A fairly innocuous parliamentary question to Chris Grayling, brings an important issue to the surface again:
There is another complicated area contained within the simple point at 18.104.22.168: “ ....in plain English and free of medical jargon". This is included because DWP Decision Makers are not medically trained. However:
1) This is all very well but is likely to understate or dilute the seriousness of a condition, particularly if concentrating only on its symptoms. An acute spinal problem becomes “back ache” and a brain tumour becomes “occasional headaches”
2) DMs are encouraged to reach decisions proactively and imaginatively. They are for example allowed to undertake their own “research” into a condition using whatever resources they have available, notably the World Wide Web. This is scary enough for a person with no medical training, not to mention issues like:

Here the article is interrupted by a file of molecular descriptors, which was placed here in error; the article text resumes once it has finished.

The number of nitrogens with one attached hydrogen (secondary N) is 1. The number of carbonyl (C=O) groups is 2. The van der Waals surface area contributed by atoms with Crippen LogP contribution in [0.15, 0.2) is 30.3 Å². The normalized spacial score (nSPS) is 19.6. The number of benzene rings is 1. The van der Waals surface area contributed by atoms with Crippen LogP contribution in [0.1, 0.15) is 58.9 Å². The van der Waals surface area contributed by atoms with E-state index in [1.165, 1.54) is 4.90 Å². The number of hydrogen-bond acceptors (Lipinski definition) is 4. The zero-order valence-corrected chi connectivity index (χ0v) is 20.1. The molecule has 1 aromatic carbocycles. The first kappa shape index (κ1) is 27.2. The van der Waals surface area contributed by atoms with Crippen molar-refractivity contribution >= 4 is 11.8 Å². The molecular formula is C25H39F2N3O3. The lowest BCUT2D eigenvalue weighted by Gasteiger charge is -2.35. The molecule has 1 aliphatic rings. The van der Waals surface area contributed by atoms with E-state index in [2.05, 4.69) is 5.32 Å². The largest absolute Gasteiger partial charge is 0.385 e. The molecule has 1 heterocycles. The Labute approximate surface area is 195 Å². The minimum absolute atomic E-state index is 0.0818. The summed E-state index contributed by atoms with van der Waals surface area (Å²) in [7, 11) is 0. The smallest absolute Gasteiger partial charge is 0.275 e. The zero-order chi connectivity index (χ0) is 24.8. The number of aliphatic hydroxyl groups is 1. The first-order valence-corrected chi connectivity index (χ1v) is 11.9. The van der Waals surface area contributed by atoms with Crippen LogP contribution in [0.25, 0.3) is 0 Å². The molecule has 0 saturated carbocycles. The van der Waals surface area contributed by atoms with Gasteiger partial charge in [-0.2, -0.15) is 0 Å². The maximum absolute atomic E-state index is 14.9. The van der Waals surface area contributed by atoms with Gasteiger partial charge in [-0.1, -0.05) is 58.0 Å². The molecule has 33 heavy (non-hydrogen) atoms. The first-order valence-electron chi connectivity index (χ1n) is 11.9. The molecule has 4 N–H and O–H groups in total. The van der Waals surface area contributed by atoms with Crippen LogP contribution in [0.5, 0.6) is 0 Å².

o Not all websites can be regarded as independent and/or reliable – even Wikipedia needs to be read with considerable caution and there is no guidance provided.
o In some areas there are genuine differences of opinion between experts – how can a DM reach a conclusion?
o Sometimes highly technical terminology is unavoidable or indeed essential for accuracy.
o From 1) above, if the HCP has simplified the condition, the DM may not even be researching quite the right thing.
This is all a direct result of the current “model” and the use of an outsourced private sector supplier.